A developer and Tester are formed as buddies so that they can help each other mutually working a single aim of finding the defects.
Here the developer helps the tester to know how the program or the unit works so that he can do tests effectively in the mean time the defects can be rectified then and there without any delay. Usually buddy testing is normally done at the unit test phase where the testing and coding activity are done together.

Pair Testing
In this approach two testers will work as a team and will help each other in terms of their own views and ideas. Here lot of knowledge sharing and experience sharing will happen in order to test the application effectively. It is most likely that helping out each other with their own ideologies this will result in uncovering of defects which were not identified in the past during other test techniques.

Defect Seeding
This method is like playing hide and seek with defects. One group of the project will inject the defects into the program and another team will try to uncover it and rectify it. The concept behind this is that the injected defects may help to identify the unidentified defects.

Exploratory testing
This we have covered in detail in the other chapter.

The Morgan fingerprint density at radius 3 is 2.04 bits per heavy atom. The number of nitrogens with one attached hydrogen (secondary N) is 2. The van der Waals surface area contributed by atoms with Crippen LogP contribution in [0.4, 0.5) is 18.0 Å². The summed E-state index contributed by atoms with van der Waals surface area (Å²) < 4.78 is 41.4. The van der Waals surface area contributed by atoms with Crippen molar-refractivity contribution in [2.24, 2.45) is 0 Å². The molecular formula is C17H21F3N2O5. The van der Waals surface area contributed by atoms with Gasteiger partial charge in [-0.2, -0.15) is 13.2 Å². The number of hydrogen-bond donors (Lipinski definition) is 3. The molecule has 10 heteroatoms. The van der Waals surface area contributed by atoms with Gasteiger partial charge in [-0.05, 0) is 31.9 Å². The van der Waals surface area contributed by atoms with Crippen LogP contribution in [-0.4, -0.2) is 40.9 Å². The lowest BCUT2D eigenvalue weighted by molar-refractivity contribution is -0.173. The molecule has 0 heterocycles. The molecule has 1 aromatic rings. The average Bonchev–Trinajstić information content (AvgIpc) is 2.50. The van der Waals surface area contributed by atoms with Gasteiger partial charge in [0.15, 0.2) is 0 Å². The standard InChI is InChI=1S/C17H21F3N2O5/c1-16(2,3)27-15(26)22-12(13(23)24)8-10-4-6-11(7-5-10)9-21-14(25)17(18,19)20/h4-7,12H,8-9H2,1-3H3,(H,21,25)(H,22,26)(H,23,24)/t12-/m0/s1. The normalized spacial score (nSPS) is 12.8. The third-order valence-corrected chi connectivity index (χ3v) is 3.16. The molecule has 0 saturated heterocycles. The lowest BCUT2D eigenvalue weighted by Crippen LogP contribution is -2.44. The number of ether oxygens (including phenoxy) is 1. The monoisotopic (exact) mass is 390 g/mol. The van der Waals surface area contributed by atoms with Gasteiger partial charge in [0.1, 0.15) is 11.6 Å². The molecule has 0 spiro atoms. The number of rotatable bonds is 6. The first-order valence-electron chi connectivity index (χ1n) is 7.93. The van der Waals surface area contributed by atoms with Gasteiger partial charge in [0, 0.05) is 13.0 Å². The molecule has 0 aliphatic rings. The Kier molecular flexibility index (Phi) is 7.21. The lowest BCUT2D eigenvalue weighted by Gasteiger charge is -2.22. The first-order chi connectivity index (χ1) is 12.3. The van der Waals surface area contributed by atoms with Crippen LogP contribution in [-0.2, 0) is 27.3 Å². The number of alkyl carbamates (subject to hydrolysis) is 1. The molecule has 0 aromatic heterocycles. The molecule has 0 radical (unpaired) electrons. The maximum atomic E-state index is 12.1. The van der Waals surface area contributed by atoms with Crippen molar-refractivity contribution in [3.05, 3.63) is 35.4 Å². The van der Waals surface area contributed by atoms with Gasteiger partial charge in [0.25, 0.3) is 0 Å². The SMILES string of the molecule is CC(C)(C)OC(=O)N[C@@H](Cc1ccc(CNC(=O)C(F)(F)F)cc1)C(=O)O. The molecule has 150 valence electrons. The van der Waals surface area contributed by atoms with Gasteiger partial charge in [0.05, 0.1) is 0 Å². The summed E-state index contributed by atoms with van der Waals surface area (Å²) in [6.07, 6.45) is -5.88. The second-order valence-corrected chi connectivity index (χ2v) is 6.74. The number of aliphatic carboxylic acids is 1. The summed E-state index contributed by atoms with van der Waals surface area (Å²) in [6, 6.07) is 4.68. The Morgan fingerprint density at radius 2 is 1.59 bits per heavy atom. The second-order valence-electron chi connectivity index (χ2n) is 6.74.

Exploratory testing

Exploratory testing is a hands-on approach in which testers are involved in minimum planning and maximum test execution. The planning involves the creation of a test charter, a short declaration of the scope of a short (1 to 2 hour) time-boxed test effort, the objectives and possible approaches to be used. The test design and test execution activities are performed in parallel typically without formally documenting the test conditions, test cases or test scripts. This does not mean that other, more formal testing techniques will not be used. For example, the tester may decide to use boundary value analysis but will think through and test the most important boundary values without necessarily writing them down. Some notes will be written during the exploratory-testing session, so that a report can be produced afterwards.